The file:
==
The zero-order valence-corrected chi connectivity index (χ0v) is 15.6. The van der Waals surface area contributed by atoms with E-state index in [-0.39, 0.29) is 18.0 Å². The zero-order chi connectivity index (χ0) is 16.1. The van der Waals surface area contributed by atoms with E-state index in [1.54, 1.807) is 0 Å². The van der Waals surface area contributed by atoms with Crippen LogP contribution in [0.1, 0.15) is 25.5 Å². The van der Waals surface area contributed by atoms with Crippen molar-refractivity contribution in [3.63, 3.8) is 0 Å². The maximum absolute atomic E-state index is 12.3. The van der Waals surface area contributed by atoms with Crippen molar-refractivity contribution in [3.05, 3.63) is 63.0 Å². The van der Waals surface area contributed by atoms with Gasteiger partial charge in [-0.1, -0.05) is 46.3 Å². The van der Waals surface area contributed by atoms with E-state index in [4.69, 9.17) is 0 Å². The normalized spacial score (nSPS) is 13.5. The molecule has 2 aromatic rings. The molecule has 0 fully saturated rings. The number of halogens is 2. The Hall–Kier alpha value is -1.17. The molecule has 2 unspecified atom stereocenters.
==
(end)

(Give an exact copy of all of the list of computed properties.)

The zero-order valence-corrected chi connectivity index (χ0v) is 15.6. The van der Waals surface area contributed by atoms with E-state index in [-0.39, 0.29) is 18.0 Å². The zero-order chi connectivity index (χ0) is 16.1. The van der Waals surface area contributed by atoms with E-state index in [1.54, 1.807) is 0 Å². The van der Waals surface area contributed by atoms with Crippen LogP contribution in [0.1, 0.15) is 25.5 Å². The van der Waals surface area contributed by atoms with Crippen molar-refractivity contribution in [3.63, 3.8) is 0 Å². The maximum absolute atomic E-state index is 12.3. The van der Waals surface area contributed by atoms with Crippen molar-refractivity contribution in [3.05, 3.63) is 63.0 Å². The van der Waals surface area contributed by atoms with Gasteiger partial charge in [-0.1, -0.05) is 46.3 Å². The van der Waals surface area contributed by atoms with E-state index in [4.69, 9.17) is 0 Å². The normalized spacial score (nSPS) is 13.5. The molecule has 2 aromatic rings. The molecule has 0 fully saturated rings. The number of halogens is 2. The Hall–Kier alpha value is -1.17. The molecule has 2 unspecified atom stereocenters.